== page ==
Today, on the Feast of St. Ambrose, the Patron Saint of beekeepers, Br. Lawrence offers us a reflection on "Bees" as a symbol for Monastic Life in Community
Like bees, we monks find our deepest identity in giving ourselves over to the life of our community, embracing as our own the life of the community. We are called to love the community and its work, and we desire to contribute to it. Each of us, in faithfully working in our assignments given by the abbot, be they simple or “grand,” contributes in a meaningful way to the whole. Sometimes the needs of the community change, and we, through our vow of obedience, are called to be flexible and go where we are needed rather than where we may want to be. Like bees, we give of ourselves, from our hearts and bodies to build up the monastic community. But most significant is our source of life: the “flowers” of God’s grace which surround us. Graces can appear like beautiful roses or as simple and hidden clover (which are far more common). It is the task of monastic life to gather our nourishment from these graces, to pick up on the opportunities to hear God speaking to us. His graces are everywhere, if we are willing to fly to them, and we need not fly far. They are in the daily liturgy. They are in our work, in our interactions, our joys and our trials, ever growing and always beautiful, even if on the outside they appear plain or even ugly. Not every flower smells sweet, but in them bees may still be found, bringing home precious pollen to share with the hive, for our graces are not for us alone. From this, we may draw one final analogy between bees and the monastery. When bees produce honey, they always produce far more than they need, and it is this surplus abundance which we enjoy at table. Like the bees, when we are faithful to gathering in the grace of God, a monastery overflows with an abundance of sweetness and nourishment for all those who come to us, for,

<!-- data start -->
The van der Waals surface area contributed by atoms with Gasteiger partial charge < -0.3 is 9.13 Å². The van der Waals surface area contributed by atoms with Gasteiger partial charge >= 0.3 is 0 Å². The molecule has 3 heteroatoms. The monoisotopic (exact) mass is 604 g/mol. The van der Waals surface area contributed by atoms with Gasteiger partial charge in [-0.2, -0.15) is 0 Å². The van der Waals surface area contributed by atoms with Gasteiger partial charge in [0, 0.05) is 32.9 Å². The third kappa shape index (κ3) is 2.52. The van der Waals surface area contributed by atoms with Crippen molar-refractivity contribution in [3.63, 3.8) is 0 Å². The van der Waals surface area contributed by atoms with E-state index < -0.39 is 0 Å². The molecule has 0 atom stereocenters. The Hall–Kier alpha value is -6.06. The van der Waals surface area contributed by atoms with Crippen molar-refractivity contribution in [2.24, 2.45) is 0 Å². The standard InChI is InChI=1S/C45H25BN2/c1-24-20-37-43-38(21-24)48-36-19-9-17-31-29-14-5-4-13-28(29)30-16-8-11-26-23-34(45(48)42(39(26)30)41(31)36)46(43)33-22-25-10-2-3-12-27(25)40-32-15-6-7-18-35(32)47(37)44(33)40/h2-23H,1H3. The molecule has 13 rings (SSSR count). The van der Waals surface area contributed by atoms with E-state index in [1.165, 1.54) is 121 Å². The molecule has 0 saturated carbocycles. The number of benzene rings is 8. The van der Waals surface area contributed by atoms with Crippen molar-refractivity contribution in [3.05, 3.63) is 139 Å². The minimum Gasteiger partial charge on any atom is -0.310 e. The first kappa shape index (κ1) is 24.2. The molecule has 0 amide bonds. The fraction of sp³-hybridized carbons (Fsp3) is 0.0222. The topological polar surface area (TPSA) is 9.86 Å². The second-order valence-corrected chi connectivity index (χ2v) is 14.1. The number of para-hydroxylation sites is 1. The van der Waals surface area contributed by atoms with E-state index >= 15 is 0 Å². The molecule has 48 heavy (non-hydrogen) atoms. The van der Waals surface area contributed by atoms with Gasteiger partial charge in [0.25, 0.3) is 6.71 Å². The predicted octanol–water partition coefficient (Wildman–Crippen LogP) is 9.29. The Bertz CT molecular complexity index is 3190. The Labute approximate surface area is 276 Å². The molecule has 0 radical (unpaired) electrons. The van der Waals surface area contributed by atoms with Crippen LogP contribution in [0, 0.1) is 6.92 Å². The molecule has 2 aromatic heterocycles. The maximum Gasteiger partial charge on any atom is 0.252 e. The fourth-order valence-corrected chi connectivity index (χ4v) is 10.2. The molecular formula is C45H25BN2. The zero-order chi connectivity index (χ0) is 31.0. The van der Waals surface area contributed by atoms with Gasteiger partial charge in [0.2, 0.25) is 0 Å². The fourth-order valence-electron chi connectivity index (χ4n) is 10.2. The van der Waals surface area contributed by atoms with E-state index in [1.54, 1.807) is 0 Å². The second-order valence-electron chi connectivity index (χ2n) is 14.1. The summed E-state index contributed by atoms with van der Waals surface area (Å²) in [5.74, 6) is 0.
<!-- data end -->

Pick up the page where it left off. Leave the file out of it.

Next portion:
The decrees of the Lord are truth, and all of them just.
They are more to be desired than gold, than the purest of gold,
and sweeter are they than honey, than honey from the comb.